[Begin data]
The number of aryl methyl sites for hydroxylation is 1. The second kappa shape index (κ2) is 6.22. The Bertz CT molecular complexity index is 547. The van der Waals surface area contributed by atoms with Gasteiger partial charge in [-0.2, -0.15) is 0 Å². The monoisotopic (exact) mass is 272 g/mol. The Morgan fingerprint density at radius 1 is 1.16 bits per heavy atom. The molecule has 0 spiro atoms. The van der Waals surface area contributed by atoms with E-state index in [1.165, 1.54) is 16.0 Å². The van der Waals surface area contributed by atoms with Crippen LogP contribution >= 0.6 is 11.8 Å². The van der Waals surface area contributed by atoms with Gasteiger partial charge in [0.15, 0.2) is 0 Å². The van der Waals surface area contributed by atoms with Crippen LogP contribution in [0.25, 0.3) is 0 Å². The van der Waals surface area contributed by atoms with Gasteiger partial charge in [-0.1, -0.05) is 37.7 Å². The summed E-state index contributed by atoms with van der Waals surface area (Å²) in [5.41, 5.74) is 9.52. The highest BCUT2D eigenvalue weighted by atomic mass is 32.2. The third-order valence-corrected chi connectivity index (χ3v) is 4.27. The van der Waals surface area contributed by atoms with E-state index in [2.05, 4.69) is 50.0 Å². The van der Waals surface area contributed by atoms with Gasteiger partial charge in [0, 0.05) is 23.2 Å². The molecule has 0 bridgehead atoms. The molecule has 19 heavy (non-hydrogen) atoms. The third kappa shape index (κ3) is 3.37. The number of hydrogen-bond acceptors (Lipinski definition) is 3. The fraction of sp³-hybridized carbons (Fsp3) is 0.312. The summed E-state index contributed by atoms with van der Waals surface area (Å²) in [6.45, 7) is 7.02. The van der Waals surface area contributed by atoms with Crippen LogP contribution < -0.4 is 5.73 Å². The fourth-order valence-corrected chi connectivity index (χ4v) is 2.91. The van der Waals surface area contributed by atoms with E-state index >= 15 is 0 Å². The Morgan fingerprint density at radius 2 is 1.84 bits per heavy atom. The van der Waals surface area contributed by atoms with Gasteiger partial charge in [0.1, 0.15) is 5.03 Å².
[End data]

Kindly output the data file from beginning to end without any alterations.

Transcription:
The number of aryl methyl sites for hydroxylation is 1. The second kappa shape index (κ2) is 6.22. The Bertz CT molecular complexity index is 547. The van der Waals surface area contributed by atoms with Gasteiger partial charge in [-0.2, -0.15) is 0 Å². The monoisotopic (exact) mass is 272 g/mol. The Morgan fingerprint density at radius 1 is 1.16 bits per heavy atom. The molecule has 0 spiro atoms. The van der Waals surface area contributed by atoms with E-state index in [1.165, 1.54) is 16.0 Å². The van der Waals surface area contributed by atoms with Crippen LogP contribution >= 0.6 is 11.8 Å². The van der Waals surface area contributed by atoms with Gasteiger partial charge in [0.15, 0.2) is 0 Å². The van der Waals surface area contributed by atoms with Crippen LogP contribution in [0.25, 0.3) is 0 Å². The van der Waals surface area contributed by atoms with Gasteiger partial charge in [-0.1, -0.05) is 37.7 Å². The summed E-state index contributed by atoms with van der Waals surface area (Å²) in [5.41, 5.74) is 9.52. The highest BCUT2D eigenvalue weighted by atomic mass is 32.2. The third-order valence-corrected chi connectivity index (χ3v) is 4.27. The van der Waals surface area contributed by atoms with E-state index in [2.05, 4.69) is 50.0 Å². The van der Waals surface area contributed by atoms with Gasteiger partial charge in [0, 0.05) is 23.2 Å². The molecule has 0 bridgehead atoms. The molecule has 19 heavy (non-hydrogen) atoms. The third kappa shape index (κ3) is 3.37. The number of hydrogen-bond acceptors (Lipinski definition) is 3. The fraction of sp³-hybridized carbons (Fsp3) is 0.312. The summed E-state index contributed by atoms with van der Waals surface area (Å²) in [6.45, 7) is 7.02. The van der Waals surface area contributed by atoms with Crippen LogP contribution < -0.4 is 5.73 Å². The fourth-order valence-corrected chi connectivity index (χ4v) is 2.91. The van der Waals surface area contributed by atoms with E-state index >= 15 is 0 Å². The Morgan fingerprint density at radius 2 is 1.84 bits per heavy atom. The van der Waals surface area contributed by atoms with Gasteiger partial charge in [0.1, 0.15) is 5.03 Å².